So this is mostly for me. But with all the questions I’ve been getting lately, it seems like far too many of you are far too interested in learning exactly how I’m fitting a whole year into one tiny bag… oh right, and then carrying that bag 15 miles a day.

Almost comprehensive packing list, subject to tons of changes. Bold items are being sent ahead to be picked up in Santiago after my walk.

Optimistic walking weight: approximately 16lbs before water

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tell me, do you still believe in me?

“I’m going to worry about you.” He looks me in the eyes as he says this and I lean into him, because I know what it really means is that he loves me. My roommates and I used to say “be safe” to mean the same thing.

We are standing on his roof at midnight, and I have to admit that the Manhattan skyline might be more impressive than Houston’s… and maybe, just maybe, I could see this being where my world tour ends.


I am back where I started in every sense of the word. And as my history bubbles up in the form of people who at one time or another once held my heart, I feel myself transported back to those past versions of me.

I see myself through their eyes: when naivety propelled my boldness and I was innocent to a fault; when I was selfishly unaware at the expense of others; when I was fiercely and unconditionally loyal; when I took risks and let curiosity guide me; when I honestly opened up and began to search for more.

I was always so different, I think, though it’s possible that I am the only person who thinks this about my progression.

I expect there to be a disconnect when I run into these people, an awkward lull when we realize that everything has changed. I am surprised to find how much this is not the case, how many of these people also say they will worry about me, and how easily we still fall together.

I really need to be more aware of the staggering number of people who care about me.

Sometimes it’s good to go back.

definitely, maybe

I am back on the East Coast.

My Houston goodbyes were simple, another reminder that my life is, in fact, not a movie, and sometimes good things just end without fanfare or drama or the perfect amount of closure.

Newly returned, everyone has questions for me, and for the first time in my life, I feel like I’m in the middle of an exam that I didn’t study for. My answers change constantly and I hold my breath, waiting for someone to catch on, and for all of my half-truths to unravel.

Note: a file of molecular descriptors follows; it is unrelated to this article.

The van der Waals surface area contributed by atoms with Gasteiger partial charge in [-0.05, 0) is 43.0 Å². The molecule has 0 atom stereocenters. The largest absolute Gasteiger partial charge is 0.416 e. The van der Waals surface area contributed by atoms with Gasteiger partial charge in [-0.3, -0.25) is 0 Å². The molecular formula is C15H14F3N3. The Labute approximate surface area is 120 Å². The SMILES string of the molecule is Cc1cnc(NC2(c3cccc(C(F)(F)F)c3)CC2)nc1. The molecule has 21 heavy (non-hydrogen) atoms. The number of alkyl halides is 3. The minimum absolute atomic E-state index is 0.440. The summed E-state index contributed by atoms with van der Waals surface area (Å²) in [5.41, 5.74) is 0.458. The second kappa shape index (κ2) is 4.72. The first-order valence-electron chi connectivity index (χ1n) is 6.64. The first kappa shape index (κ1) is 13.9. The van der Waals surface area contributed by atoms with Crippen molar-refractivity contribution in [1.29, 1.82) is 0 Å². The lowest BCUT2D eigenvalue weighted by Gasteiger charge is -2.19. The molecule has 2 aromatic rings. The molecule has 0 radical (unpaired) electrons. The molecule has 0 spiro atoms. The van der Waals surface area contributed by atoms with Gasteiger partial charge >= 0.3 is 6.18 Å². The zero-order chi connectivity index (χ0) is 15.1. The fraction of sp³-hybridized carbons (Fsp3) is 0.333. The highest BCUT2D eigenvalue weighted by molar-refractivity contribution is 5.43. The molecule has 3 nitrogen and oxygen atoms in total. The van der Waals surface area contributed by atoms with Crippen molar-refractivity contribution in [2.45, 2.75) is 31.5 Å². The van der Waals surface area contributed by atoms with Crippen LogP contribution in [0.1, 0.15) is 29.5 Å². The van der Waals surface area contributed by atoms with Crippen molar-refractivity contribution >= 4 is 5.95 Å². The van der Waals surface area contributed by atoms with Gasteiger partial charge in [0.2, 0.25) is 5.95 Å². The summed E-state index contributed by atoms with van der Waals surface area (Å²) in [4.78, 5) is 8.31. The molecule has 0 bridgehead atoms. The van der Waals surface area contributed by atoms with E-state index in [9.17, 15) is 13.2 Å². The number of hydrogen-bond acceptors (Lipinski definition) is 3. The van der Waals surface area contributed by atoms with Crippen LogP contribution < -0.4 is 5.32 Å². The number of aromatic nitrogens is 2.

I am anxious more often than not. Anxiety feels kind of like sadness, except stickier. It follows me, gets caught in my throat and my stomach and my mind and my dreams, clings to my skin like an extra weight I must carry—and despite having felt like this on and off for months, I have yet to find a surefire way to shake it.

Beyond the questions, there have been many much-needed heart-to-hearts with good friends. And consequently, I have been thinking a lot.

I have said that I am searching for meaning, but now that my former life is gone, I am worried that maybe I was wrong, and I already had exactly that in the people and the career that I left behind—maybe I just couldn’t see it.

Maybe timing has more to do with happiness than I have been giving it credit for, and maybe my adventures are only causing me to miss out on creating the stability that I crave.

Or maybe I am—and always have been—more in control than I thought. If so, this past year has been full of arguably too many mistakes on my part, and maybe all I am doing now by giving up everything that I know and love, is tempting fate.

And of course, there is always the possibility that I am just thinking too much.

I spent four days in the woods hiking with my sister, and felt more in tune with the universe than I ever had before. Maybe in the end, it’s all about trust. In everything and everyone around me, but most importantly, in myself.

Easier said than done.